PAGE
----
Author: Sam Hood: You are right, but it was necessary due to the organization and presentation that I chose so the book could not only be something to be read for pleasure, but also as a tool for those fighting to save specific Confederate landmarks and monuments. I wanted to present my research not as a simple alphabetical list/roster, but in categories. The reason is that–for example–someone at a university is trying to save a building named for a Confederate veteran, they can go to my book, find the university, and see the CS veterans who were involved in the founding or development of the school. The same with a US military base…you can go to my chapter on “US Military” and read of the postwar US Army officers that had been Confederates. Thus, I organized the book to be a useful tool for those working to save Confederate memorials.
One problem; many Confederates show up in multiple categories/chapters. For example, some Confederates were presidents of the AMA, American Surgical Society, etc, and also founded medical schools. So I had to present them in the “Higher Education” and “National Professional Organizations” categories. Also, there were former Confederates who were college administrators and also US diplomats. And, of course, even inside a chapter, if a Confederate taught at multiple universities, I had to show him in each university’s section. Take for example, people are trying to save Confederate-named buildings at Virginia Tech, and others are trying to save Confederate memorials at the US Naval Academy. Former Confederate Scott Shipp was involved in both institutions, so he had to be listed as a president in the Virginia Tech section, and also in the US Naval Academy section because he served on the Board of Visitors.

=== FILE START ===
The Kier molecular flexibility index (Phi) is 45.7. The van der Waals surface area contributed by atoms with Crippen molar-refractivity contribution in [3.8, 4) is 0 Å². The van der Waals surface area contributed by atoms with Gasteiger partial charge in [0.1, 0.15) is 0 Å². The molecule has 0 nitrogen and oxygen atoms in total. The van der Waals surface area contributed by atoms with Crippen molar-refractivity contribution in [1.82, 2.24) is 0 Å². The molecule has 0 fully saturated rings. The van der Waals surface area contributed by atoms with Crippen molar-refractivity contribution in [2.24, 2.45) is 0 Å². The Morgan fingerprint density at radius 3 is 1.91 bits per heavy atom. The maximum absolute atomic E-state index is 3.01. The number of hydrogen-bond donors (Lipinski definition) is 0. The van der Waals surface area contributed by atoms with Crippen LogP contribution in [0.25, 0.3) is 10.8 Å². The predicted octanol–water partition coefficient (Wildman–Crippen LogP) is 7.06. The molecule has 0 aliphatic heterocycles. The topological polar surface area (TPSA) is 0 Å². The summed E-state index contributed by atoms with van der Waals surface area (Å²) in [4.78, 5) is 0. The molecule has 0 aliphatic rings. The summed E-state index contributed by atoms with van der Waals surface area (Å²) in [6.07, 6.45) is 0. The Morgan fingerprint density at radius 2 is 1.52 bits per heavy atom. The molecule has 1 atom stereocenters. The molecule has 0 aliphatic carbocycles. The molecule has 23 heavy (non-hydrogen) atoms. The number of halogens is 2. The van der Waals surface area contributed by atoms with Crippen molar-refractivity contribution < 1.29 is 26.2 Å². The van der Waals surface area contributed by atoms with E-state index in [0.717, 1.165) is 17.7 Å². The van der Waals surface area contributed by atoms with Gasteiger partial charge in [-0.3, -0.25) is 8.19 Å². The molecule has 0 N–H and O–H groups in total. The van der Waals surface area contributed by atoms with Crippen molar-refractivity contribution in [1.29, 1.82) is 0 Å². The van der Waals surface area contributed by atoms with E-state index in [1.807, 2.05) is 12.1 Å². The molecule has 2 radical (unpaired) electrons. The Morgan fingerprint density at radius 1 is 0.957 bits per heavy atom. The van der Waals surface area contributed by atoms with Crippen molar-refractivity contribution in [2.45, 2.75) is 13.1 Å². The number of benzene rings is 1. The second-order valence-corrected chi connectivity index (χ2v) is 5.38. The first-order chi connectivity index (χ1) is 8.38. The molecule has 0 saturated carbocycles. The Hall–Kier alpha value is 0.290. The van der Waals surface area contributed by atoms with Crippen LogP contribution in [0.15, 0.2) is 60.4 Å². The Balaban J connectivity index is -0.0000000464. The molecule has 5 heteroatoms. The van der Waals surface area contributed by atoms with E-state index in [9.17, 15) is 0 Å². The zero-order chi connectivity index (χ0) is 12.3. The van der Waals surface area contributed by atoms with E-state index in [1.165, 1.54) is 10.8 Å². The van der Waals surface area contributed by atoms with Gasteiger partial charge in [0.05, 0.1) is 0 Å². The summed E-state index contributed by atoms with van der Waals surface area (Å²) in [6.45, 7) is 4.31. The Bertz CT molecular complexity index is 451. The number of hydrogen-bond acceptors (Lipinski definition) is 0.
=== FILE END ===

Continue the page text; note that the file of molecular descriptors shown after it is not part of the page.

I listed a veteran in every category and section where he would apply, but I only gave a detailed biography of the veteran in one place…not everywhere he appears.

Lee Hattabaugh: What impressed you most during your research that you didn’t feel fit the purpose of your narrative?
Author: Sam Hood: I only wished that I could have included more accomplished ex-Confederates. Book size constraints dictated that I limit the number of characters.

Lee Hattabaugh: What is your next project?
Author: Sam Hood: I have no Civil War history projects on the horizon right now. The college soccer program that I founded and coached in the late 1970s-early 80s, Marshall University, just won its first NCAA Div. 1 national championship and I am organizing a pictorial book on the rise of the program.

Defending the Arteries of Rebellion; Confederate Naval Operations in the Mississippi River Valley, 1861-1865

Defending the Arteries of Rebellion; Confederate Naval Operations in the Mississippi River Valley, 1861-1865, by Neil P. Chatelain, Savas Beatie, 339 pages, 2020, Tennessee Valley Civil War Round Table review by Arley McCormick

This book may become the “go to reference” documenting the Confederate Naval Operations in the Western Theater. Hundreds of pages are on the shelves of the War Between the States enthusiasts and historians that address the belligerent Army’s effort to secure or defend the influential waterways of the Western Theater, but none concentrate as comprehensively on the Confederate Navy.

Many of the most decisive moments documented by the author are accented by the personal accounts of those who were responsible or close to the action, and he addresses both the strategic aims of President’s Abraham Lincoln and Jefferson Davis. He includes the Confederate innovations that ultimately failed to secure the tributaries from Union control, but startled the U.S. Navy and opened the door for increased emphasis on remotely detonated torpedoes and armament.